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Natee Meepian

What would you do if offered a voluntary severance package: celebrate, cry or crunch the numbers?

Leaving a job can be an emotional experience, but it pays to remain calm and check out the options in a systematic way before making a decision.

"What's right is going to be different for each person, depending on where they are in their career, and what they expect will happen next," said KBA Partners LLP partner Kimberly Boara Alexander, who practices career law in Toronto.

"Really, it's about making the right decision for that person at that particular time in their lives," Alexander said.

"Depending on how it's structured, that buyout package could be a real windfall."

Ideally, you would assemble a team of advisers with different skills, including an accountant to help with tax questions, a financial adviser, a recruitment or career professional familiar with your location and industry, as well as a lawyer familiar with employment law.

However, the costs of meeting with such a team can add up, so there are also some basics that can help chart a path to the best outcome on your own.

Those faced with such a choice should review the following:

  • Details of the severance offer, preferably in writing,
  • Documents showing pension and other benefits,
  • Individual employment contract or union contract, if there is one,
  • The letter of employment received at time of hiring and similar letters received with promotions or other changes.

Using this information, compare what you'd get under a voluntary package versus an involuntary termination.

Depending on what the employment contract looks like, a person may ultimately receive more through involuntary termination, Alexander said.

"If you leave at the employer's behest because they've terminated you without cause, you're entitled to — at very minimum — statutory notice and severance."

The terms of statutory notice are spelled out by federal or provincial law, depending on the circumstance.

Companies in federally regulated industries such as telecommunications and banking, for instance, would be covered by the Canada Labour Code.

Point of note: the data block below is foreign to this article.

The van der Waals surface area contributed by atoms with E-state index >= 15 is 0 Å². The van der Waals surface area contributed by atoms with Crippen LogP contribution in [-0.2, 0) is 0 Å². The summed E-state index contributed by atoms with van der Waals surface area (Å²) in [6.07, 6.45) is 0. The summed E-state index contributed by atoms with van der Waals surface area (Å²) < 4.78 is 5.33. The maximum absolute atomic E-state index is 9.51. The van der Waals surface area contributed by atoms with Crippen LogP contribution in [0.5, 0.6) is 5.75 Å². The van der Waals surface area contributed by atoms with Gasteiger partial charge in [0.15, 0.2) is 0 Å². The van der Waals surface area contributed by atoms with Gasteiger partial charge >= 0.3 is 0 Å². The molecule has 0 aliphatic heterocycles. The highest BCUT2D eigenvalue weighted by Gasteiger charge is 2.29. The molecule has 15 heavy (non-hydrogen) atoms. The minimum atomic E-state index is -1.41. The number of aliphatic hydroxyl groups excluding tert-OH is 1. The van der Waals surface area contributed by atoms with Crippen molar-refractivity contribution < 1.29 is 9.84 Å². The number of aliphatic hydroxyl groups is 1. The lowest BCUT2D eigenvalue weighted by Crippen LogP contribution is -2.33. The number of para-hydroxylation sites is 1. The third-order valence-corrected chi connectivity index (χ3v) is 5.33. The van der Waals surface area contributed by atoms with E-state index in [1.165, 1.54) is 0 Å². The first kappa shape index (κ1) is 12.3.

Among other things, the code usually requires employers to notify the federal labour minister in writing at least 16 weeks in advance of group terminations involving 50 people or more.

Federally regulated employers must also give individual employees at least two weeks of written notice ahead of the termination, or regular wages instead of the notice.

Other employers may be covered by provincial laws, which vary from place to place, and differ from federal rules.

In general, however, Alexander said that the statutory provisions should be seen as minimums — not maximums — and lawyers are adept at looking for ways to get a better deal.

That may include terms of an employment contract or the provisions of common law.

Alexander said there's a mistaken belief among some that common law provides for one month of severance per year of service, but she said there's actually no easy guideline.

"Two people who do exactly the same job, but one is 39 and the other is 65, would be entitled to different things."

Furthermore, Alexander said, many people don't realize that the company, unionized or not, likely outlined its notification and severance policy at the beginning of the employment.

The vast majority are focused on the compensation provisions and the role they'll play "and they gloss over the termination provisions because they're not thinking about the 'divorce' as they're entering into the 'marriage.' "

"The result is, there's a large component of my practice which focuses on finding reasons why clauses like that should not be applied against an employee."

Employers sometimes will provide employees with a budget to spend on legal advice, she said, because they want the employee to sign a "rock solid" release from any further obligations.

Similarly, several employees who get the voluntary departure offers at the same time may want to consult the same lawyer or law firm so that the research process can be streamlined.

"Ultimately, what you need to know is what you're giving up, what you're getting and what that means in terms of your freedom to pursue whatever's the next chapter for you if you decide to take the package."

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